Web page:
Art Prize - Part 2: The Artening.
See? I told you I'd be back. Read part 1 here if you missed it.
However, I did realize that in my last post, I didn't pull any receipts out of my receipt pocket and so I will do so now.
The first one I pulled out was from the Wise Men Distillery. You know what a receipt looks like so I will not take a photo. Full disclosure, this was probably my least favorite stop of the trip. It was an adorable pocket of a place, but the drinks were made that generic "Oh hey we just wanna slap a label on some booze" booze. Not quite the experience we were looking for.
But oh well, it was still an adventure. And I'm glad we stopped because they had an exit onto a lobby with some just breathtaking Art Prize pieces.
That I, of course, forgot to take photos of. I didn't say I was perfect on the photo-taking this time. I'm tryin'!
Okay, but here is a random photo:
This is actually kind of perfect, because, from a vibe standpoint, this was my favorite accidental stop of the night. It was tucked inside the lobby of a very fancy hotel that had incredible pieces of art in it.
The Lumber Baron Bar consisted of little more than a rounded bar with 8 or so seats and a couple couches and arm chairs scattered around the rest of the room. It was a tiny place. And it was LOUD, but somehow, whenever Mickey talked, I could still hear him perfectly.
Yeah, it was the kind of place with sound elegance. The rest of it was elegant AF, too, even though they had Malort on the menu. I tried to order it just because of the trashy/classy juxtaposition, but they were out, so I got a Japanese whisky instead.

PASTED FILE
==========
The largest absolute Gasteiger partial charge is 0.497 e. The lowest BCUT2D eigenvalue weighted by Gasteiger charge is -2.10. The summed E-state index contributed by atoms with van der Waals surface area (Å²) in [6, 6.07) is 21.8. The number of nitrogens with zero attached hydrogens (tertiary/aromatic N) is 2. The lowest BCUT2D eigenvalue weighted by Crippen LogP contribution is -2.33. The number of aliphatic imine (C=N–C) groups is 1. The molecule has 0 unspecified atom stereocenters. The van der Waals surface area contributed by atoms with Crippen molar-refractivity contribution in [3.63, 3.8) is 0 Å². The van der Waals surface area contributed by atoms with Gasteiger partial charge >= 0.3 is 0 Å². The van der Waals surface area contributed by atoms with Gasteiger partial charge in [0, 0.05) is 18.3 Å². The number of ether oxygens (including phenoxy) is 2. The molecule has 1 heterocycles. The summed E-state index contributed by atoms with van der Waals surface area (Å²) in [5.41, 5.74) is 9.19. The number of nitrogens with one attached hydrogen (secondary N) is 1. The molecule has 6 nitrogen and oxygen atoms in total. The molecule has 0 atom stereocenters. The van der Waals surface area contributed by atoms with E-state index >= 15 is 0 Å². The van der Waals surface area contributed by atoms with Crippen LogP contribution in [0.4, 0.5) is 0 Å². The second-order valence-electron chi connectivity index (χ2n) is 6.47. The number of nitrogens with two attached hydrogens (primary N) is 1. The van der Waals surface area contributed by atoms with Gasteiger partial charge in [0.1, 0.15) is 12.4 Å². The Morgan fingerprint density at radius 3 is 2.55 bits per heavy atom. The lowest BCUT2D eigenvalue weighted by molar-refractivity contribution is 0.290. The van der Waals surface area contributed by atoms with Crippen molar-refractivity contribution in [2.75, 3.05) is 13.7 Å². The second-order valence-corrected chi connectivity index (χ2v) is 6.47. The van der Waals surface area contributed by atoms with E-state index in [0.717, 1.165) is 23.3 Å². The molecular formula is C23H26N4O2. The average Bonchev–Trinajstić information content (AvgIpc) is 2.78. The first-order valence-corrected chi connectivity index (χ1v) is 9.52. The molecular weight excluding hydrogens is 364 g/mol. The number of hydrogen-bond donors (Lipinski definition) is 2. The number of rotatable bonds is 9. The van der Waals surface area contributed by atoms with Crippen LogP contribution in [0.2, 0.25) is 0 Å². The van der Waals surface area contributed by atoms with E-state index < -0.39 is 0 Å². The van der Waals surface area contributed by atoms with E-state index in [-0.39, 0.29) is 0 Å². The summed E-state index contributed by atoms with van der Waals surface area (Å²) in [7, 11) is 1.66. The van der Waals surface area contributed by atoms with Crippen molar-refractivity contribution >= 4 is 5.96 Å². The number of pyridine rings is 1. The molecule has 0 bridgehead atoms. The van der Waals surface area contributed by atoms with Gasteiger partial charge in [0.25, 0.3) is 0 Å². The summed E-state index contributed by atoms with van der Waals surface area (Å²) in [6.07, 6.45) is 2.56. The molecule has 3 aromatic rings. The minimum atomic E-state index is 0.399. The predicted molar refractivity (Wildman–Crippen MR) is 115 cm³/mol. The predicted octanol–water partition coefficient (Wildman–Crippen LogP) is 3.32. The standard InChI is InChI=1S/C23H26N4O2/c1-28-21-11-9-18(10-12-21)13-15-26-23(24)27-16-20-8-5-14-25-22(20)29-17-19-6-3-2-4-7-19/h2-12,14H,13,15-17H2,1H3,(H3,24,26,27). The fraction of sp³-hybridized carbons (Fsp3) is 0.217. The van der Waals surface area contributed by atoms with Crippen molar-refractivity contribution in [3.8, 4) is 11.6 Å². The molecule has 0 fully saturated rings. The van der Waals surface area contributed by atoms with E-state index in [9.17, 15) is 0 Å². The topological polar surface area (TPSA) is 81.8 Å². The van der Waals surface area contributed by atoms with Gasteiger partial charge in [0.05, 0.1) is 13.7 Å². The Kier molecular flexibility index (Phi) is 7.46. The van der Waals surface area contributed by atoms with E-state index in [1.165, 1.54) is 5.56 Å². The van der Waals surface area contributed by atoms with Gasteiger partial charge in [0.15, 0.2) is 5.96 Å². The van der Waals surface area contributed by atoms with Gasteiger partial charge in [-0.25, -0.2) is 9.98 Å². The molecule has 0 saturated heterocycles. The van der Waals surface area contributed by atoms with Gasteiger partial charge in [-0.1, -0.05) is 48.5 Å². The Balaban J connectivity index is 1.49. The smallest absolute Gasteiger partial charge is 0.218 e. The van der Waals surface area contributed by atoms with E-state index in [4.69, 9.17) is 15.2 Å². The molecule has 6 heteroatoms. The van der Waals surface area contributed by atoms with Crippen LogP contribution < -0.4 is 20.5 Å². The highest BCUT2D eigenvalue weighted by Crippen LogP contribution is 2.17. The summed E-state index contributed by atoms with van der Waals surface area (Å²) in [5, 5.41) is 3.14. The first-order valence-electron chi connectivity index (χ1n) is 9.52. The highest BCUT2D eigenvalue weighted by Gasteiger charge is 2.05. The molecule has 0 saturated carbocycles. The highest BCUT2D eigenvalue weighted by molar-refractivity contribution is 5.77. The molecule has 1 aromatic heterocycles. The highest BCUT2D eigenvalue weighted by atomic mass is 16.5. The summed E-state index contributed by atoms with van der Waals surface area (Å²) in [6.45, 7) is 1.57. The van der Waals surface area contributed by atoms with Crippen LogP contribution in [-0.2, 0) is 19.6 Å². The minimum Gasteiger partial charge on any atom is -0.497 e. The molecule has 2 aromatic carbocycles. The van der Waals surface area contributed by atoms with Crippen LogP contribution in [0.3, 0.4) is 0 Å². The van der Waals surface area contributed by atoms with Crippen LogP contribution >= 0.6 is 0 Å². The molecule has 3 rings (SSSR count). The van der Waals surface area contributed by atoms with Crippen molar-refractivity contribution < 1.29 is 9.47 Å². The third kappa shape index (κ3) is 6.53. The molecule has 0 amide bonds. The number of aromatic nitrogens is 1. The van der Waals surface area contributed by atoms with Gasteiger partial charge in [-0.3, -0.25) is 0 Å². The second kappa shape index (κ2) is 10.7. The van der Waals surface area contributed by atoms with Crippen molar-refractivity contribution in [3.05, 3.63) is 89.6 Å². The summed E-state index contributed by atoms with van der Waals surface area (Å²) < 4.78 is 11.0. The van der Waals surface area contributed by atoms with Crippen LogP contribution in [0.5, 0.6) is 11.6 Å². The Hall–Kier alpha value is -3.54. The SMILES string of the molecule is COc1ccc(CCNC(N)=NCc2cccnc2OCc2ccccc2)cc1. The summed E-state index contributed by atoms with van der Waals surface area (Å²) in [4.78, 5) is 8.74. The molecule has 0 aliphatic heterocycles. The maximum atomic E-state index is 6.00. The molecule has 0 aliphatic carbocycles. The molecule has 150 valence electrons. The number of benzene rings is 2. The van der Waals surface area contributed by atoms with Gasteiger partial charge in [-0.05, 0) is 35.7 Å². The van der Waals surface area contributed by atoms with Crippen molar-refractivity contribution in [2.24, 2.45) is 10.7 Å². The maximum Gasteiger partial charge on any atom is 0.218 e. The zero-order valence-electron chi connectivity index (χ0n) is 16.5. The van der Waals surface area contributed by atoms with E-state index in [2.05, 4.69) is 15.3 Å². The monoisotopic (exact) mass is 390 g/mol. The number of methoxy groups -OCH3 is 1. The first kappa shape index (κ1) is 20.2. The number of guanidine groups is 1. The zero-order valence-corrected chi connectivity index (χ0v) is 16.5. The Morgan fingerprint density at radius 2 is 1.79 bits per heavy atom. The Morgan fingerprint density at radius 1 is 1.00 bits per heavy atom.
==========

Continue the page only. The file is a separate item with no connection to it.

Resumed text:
My favorite memory of this bar is watching someone stealthily roll up the thin cloth coasters on the bar and drop them into a bag at their feet. Some real slick work there, guy. 😉
But then there was the art in the lobby.
This was one of multiple pieces by a very smart paper artist. She encouraged people to take pics with her art for social media, marking exactly where one should stand for the best pics with her work - and a QR code to share the pics directly with the artist.
Plus, that art is gorgeous, isn't it?
This was another piece of hers. The wingiest of wings.
Okay, but also in the lobby of this very fancy hotel was a massive bridge display:
Just bridges upon bridges, all of them looking like they've been made out of the same material as the actual bridges they are meant to replicate.
The artist also made a quarter scale ferris wheel, based on the very first ferris wheel ever.
You can peep it in the background of that pic. There were two folks manning this display, an older gentleman and a woman, who I assumed was his wife.
It wasn't. It was his daughter and she spent 15 minutes just gushing to us about her father's work. How detailed he got with it and even the history of the Ferris Wheel. She said at the time it debuted at the World's Fair, most buildings were only, like, 4-5 stories high. Can you imagine? That giant wheel must have seemed otherworldly.